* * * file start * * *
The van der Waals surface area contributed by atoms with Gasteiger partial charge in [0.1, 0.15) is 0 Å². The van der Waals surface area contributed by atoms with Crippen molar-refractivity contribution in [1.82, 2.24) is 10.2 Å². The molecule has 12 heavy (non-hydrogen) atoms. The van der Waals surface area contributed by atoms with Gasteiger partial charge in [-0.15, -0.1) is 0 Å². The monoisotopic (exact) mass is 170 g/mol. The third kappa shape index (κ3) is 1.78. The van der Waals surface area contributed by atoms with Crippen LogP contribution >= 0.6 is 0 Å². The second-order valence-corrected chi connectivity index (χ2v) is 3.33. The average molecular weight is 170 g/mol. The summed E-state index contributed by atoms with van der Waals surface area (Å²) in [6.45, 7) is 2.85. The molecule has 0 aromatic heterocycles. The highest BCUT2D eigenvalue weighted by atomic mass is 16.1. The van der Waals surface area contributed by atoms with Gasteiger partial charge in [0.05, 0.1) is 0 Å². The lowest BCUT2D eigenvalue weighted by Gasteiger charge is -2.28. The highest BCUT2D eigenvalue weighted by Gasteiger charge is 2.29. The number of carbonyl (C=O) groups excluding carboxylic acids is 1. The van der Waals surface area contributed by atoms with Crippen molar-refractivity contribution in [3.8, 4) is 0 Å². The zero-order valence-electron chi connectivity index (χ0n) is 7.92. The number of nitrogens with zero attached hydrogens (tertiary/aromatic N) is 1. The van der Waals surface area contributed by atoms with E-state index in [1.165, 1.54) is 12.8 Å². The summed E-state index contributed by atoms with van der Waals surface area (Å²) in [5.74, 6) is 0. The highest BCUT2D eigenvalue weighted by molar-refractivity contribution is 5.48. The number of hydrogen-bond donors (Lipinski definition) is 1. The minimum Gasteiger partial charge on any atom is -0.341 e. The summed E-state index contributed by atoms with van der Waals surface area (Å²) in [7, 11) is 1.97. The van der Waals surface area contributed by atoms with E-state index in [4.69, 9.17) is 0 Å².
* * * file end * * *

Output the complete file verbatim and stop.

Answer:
The van der Waals surface area contributed by atoms with Gasteiger partial charge in [0.1, 0.15) is 0 Å². The van der Waals surface area contributed by atoms with Crippen molar-refractivity contribution in [1.82, 2.24) is 10.2 Å². The molecule has 12 heavy (non-hydrogen) atoms. The van der Waals surface area contributed by atoms with Gasteiger partial charge in [-0.15, -0.1) is 0 Å². The monoisotopic (exact) mass is 170 g/mol. The third kappa shape index (κ3) is 1.78. The van der Waals surface area contributed by atoms with Crippen LogP contribution >= 0.6 is 0 Å². The second-order valence-corrected chi connectivity index (χ2v) is 3.33. The average molecular weight is 170 g/mol. The summed E-state index contributed by atoms with van der Waals surface area (Å²) in [6.45, 7) is 2.85. The molecule has 0 aromatic heterocycles. The highest BCUT2D eigenvalue weighted by atomic mass is 16.1. The van der Waals surface area contributed by atoms with Gasteiger partial charge in [0.05, 0.1) is 0 Å². The lowest BCUT2D eigenvalue weighted by Gasteiger charge is -2.28. The highest BCUT2D eigenvalue weighted by Gasteiger charge is 2.29. The number of carbonyl (C=O) groups excluding carboxylic acids is 1. The van der Waals surface area contributed by atoms with Crippen molar-refractivity contribution in [3.8, 4) is 0 Å². The zero-order valence-electron chi connectivity index (χ0n) is 7.92. The number of nitrogens with zero attached hydrogens (tertiary/aromatic N) is 1. The van der Waals surface area contributed by atoms with E-state index in [1.165, 1.54) is 12.8 Å². The summed E-state index contributed by atoms with van der Waals surface area (Å²) in [5.74, 6) is 0. The highest BCUT2D eigenvalue weighted by molar-refractivity contribution is 5.48. The number of hydrogen-bond donors (Lipinski definition) is 1. The minimum Gasteiger partial charge on any atom is -0.341 e. The summed E-state index contributed by atoms with van der Waals surface area (Å²) in [7, 11) is 1.97. The van der Waals surface area contributed by atoms with E-state index in [4.69, 9.17) is 0 Å².